<![CDATA[Alexandrite occurs in a wide range of colors, but color change resembling fine emerald (green) and ruby (red), depending on the light source is so rare, that most people have never seen one. However, even lower quality alexandrite should change colors from khaki or yellowish green or green in daylight moving to brownish, purple, reddish-purple or red under incandescent light. Mixed light should produce either a grayer color or flashes of the green, purple, and sometimes red or yellow.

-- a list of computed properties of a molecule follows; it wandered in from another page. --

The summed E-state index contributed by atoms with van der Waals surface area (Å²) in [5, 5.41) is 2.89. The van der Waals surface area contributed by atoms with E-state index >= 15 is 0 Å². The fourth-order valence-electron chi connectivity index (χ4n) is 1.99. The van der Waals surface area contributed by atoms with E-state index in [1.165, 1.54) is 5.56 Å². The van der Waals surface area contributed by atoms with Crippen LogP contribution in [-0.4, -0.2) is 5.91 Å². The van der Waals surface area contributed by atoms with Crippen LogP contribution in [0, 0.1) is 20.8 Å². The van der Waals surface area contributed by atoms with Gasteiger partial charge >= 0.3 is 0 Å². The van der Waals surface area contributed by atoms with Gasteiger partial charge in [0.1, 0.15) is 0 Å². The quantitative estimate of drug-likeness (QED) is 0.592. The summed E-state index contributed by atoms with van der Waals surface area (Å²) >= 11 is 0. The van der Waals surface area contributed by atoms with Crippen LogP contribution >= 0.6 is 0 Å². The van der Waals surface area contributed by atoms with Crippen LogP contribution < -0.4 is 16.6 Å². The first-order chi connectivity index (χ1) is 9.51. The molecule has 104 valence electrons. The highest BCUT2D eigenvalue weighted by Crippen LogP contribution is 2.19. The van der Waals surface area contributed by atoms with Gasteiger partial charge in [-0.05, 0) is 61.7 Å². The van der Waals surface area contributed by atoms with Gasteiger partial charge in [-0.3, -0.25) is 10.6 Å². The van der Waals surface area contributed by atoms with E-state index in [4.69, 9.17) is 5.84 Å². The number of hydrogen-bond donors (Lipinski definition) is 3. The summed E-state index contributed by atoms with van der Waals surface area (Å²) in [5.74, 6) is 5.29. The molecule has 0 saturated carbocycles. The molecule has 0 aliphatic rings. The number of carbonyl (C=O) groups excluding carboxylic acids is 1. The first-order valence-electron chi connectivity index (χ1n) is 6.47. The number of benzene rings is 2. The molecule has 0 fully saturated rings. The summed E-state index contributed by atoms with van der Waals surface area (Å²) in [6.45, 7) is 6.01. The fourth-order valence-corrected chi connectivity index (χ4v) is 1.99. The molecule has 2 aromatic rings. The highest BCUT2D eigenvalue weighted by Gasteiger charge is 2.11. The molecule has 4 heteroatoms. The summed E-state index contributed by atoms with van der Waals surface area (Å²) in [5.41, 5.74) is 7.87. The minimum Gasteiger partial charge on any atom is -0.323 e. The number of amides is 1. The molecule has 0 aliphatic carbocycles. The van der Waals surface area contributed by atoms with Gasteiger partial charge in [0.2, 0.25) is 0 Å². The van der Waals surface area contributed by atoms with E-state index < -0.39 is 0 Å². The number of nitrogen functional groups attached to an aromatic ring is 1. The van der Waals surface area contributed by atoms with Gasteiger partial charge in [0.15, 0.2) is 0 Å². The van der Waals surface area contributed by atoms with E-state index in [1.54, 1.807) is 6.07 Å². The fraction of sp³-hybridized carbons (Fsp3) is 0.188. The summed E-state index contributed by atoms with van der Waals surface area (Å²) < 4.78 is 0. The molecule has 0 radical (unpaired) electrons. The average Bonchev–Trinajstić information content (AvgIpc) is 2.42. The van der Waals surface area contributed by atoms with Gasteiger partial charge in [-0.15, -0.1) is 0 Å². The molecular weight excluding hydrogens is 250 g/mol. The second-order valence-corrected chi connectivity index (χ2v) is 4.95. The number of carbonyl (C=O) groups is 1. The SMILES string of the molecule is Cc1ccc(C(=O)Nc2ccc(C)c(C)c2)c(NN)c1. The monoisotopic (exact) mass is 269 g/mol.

Good quality alexandrite is teal, emerald, or blue-green under natural daylight or fluorescent lighting that ideally changes to purple-red or red under regular incandescent light. Often a slightly grey, blue/violet/purple is seen.
If your stone changes color from purple in daylight to greenish-blue under incandescent light, then instead of genuine alexandrite, you own either a synthetic stone or some other gemstone variety which changes color. It could be sapphire or spinel, although it's very unlikely. I would recommend obtaining a gemstone identification certificate for your gemstone from a reputable laboratory. The most well known gemological laboratories are listed at: Where can I test and appraise my alexandrite?